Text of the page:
Socioeconomic and healthcare consumption variables

Data on baseline demographics, residence, education, employment status, health insurance and healthcare resource consumption during the previous 12 months were collected on the patient case-report form, which was completed for each patient during a single visit. Healthcare resource consumption variables included the number of, and main reasons for, hospitalizations and visits to emergency rooms (ERs), general practitioners (GPs) and specialists (cardiovascular and other), as well as any investigations carried out (electrocardiogram [ECG], echocardiography, stress ECG and laboratory tests, including tests for cholesterol level).

Statistical analysis

The presence of avoidable healthcare resource consumption was determined for each patient. Avoidable healthcare resource consumption was defined as at least one hospitalization for a cardiovascular reason or at least one visit to the ER. Healthcare resource consumption variables and avoidable healthcare resource consumption in the past 12 months are presented as descriptive statistics with mean ± standard deviation or median (interquartile range) for continuous variables, and as counts (percentages) for categorical data.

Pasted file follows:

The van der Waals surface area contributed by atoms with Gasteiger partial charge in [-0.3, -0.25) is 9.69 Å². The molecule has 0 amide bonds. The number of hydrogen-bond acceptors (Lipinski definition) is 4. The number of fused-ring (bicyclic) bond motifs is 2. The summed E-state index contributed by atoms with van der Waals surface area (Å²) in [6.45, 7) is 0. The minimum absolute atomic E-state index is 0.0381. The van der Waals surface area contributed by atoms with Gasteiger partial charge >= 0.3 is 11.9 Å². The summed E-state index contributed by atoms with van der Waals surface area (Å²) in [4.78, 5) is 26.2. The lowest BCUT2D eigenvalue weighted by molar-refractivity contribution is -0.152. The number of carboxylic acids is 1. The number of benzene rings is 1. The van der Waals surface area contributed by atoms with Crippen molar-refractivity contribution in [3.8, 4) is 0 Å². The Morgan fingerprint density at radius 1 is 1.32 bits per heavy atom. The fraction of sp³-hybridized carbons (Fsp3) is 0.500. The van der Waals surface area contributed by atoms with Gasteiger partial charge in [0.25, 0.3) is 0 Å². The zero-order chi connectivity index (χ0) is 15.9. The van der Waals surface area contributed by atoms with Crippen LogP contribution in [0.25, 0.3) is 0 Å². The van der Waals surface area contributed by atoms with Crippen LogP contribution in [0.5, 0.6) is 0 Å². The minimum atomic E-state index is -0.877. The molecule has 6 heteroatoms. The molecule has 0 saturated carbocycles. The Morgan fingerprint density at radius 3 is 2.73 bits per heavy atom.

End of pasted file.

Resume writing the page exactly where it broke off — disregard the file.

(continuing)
The factors associated with avoidable healthcare consumption were studied using two mixed categorical models: one including variables at the patient level only, and the other including variables at the patient level as well as environmental variables. Variables with a p-value ≤10% in univariate statistics and recorded in more than 80% of patients were checked for collinearity (with Cramer’s V statistics) and reviewed by a scientific expert (ND). Selected variables were finally proposed to the model in a descending stepwise procedure. Variables significant in the multivariable logistic regression analysis at the 5% level were retained in the final model. C-statistics (a measure of goodness of fit of the logistic models) were provided with the respective 95% confidence intervals. Variables tested but not significant in the multivariable logistic regression analysis at the 5% level are listed in Additional file 1: Table S1.